‘from time to time and at all times during the said term [one year] at their own proper costs and charges well and faithfully find provide and furnish for and unto all the paupers resident in and or to be duly sent into the said Workhouses during the said term good wholesome clean and sufficient meat drink and firing further comfortable food and drink beyond the usual food and firing of the house as shall in cases of illness sickness or accident of any of the said paupers be deemed necessary for such paupers by the apothecary of the said Workhouse and also proper convenient and comfortable clothes and apparel of all sorts and the making mending and washing thereof for all the said paupers and all other necessaries whatsoever for the maintenance clothing and employment of all the said paupers and shall keep all the said paupers clean decent and free from vermin and as much as they possibly can from all infections and contagious diseases and particularly from the itch to the entire satisfaction and approbation and under the superintendence and supervision and direction of the said visitor and guardians at and after the rate of three shillings weekly for each pauper resident or abiding in the said workhouse during each time as each pauper shall reside or abide therein and at and after such further allowance for wheat to be expended for food of the average price at Petworth market shall exceed twenty pounds per load is hereinafter specified.’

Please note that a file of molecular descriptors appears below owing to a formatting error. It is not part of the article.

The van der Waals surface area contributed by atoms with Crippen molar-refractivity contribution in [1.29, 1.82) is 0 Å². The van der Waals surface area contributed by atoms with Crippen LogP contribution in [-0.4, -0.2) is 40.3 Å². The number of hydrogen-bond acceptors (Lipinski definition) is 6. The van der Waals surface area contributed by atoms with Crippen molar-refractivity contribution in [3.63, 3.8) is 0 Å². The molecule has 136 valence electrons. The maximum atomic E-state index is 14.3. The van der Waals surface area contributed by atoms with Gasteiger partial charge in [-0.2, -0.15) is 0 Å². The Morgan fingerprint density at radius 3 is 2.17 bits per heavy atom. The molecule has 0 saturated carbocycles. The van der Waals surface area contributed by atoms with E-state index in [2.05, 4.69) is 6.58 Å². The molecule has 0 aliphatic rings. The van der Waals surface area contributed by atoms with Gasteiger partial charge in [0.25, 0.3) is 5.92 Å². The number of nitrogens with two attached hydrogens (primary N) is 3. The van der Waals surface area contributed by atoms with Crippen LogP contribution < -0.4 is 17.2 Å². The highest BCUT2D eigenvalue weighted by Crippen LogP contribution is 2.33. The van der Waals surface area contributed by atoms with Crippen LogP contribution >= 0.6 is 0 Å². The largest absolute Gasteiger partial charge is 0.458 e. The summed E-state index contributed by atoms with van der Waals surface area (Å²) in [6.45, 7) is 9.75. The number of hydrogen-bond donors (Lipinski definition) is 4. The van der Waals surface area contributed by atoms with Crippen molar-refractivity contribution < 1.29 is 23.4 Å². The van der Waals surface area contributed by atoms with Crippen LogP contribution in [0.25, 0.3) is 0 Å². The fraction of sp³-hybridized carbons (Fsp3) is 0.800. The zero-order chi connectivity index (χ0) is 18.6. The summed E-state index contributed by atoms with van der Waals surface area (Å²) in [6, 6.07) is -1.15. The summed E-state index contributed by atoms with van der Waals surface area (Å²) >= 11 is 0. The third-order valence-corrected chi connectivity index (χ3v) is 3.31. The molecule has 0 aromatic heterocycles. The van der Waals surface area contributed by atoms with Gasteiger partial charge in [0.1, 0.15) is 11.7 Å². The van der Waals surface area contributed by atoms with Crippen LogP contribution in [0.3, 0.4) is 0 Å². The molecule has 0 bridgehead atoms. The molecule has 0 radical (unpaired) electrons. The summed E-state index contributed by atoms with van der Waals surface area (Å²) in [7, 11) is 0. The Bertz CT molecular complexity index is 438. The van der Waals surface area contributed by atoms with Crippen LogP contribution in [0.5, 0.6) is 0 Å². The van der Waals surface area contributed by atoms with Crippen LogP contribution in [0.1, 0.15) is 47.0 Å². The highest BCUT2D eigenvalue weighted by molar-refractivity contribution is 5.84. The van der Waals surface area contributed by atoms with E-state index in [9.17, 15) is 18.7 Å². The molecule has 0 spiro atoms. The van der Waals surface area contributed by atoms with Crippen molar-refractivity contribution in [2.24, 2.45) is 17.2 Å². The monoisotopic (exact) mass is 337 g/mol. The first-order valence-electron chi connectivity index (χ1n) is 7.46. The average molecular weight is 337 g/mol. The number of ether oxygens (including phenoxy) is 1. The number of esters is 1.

This is the first of a series of annual contracts involving Daniel Bryan up to 1836.  Each gives his occupation as woollen manufacturer rather than carpenter or horsehair manufacturer.  His mother did not die until 1807, but by 1804 she has been replaced as Daniel’s co-signatory by James Edwards of Petworth, victualler, who continues to be included up to 1812.  This presumably accounts for Daniel naming one of his sons James Edwards Bryan in 1813.